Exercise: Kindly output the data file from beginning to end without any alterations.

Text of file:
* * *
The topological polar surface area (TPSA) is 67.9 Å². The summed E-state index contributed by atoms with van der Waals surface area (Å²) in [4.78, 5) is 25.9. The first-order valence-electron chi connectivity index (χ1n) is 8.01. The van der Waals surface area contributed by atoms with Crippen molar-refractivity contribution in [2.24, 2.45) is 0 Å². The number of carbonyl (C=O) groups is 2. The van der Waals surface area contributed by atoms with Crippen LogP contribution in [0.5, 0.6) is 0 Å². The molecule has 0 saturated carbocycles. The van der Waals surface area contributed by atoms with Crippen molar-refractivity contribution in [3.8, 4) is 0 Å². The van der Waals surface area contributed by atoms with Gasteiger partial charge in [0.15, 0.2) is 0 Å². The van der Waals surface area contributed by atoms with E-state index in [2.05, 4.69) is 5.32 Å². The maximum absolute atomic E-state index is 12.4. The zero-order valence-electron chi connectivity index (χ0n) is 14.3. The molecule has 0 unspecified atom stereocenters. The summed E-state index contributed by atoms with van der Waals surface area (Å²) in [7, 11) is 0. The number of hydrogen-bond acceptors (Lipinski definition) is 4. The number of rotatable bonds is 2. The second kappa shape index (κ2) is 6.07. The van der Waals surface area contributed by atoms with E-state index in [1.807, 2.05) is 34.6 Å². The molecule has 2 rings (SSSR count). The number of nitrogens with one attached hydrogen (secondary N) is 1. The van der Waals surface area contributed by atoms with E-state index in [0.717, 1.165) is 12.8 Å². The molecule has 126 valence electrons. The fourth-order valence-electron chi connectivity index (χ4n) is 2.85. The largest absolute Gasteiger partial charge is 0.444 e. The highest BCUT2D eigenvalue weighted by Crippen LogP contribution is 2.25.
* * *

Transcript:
The topological polar surface area (TPSA) is 67.9 Å². The summed E-state index contributed by atoms with van der Waals surface area (Å²) in [4.78, 5) is 25.9. The first-order valence-electron chi connectivity index (χ1n) is 8.01. The van der Waals surface area contributed by atoms with Crippen molar-refractivity contribution in [2.24, 2.45) is 0 Å². The number of carbonyl (C=O) groups is 2. The van der Waals surface area contributed by atoms with Crippen LogP contribution in [0.5, 0.6) is 0 Å². The molecule has 0 saturated carbocycles. The van der Waals surface area contributed by atoms with Crippen molar-refractivity contribution in [3.8, 4) is 0 Å². The van der Waals surface area contributed by atoms with Gasteiger partial charge in [0.15, 0.2) is 0 Å². The van der Waals surface area contributed by atoms with E-state index in [2.05, 4.69) is 5.32 Å². The maximum absolute atomic E-state index is 12.4. The zero-order valence-electron chi connectivity index (χ0n) is 14.3. The molecule has 0 unspecified atom stereocenters. The summed E-state index contributed by atoms with van der Waals surface area (Å²) in [7, 11) is 0. The number of hydrogen-bond acceptors (Lipinski definition) is 4. The number of rotatable bonds is 2. The second kappa shape index (κ2) is 6.07. The van der Waals surface area contributed by atoms with E-state index in [1.807, 2.05) is 34.6 Å². The molecule has 2 rings (SSSR count). The number of nitrogens with one attached hydrogen (secondary N) is 1. The van der Waals surface area contributed by atoms with E-state index in [0.717, 1.165) is 12.8 Å². The molecule has 126 valence electrons. The fourth-order valence-electron chi connectivity index (χ4n) is 2.85. The largest absolute Gasteiger partial charge is 0.444 e. The highest BCUT2D eigenvalue weighted by Crippen LogP contribution is 2.25.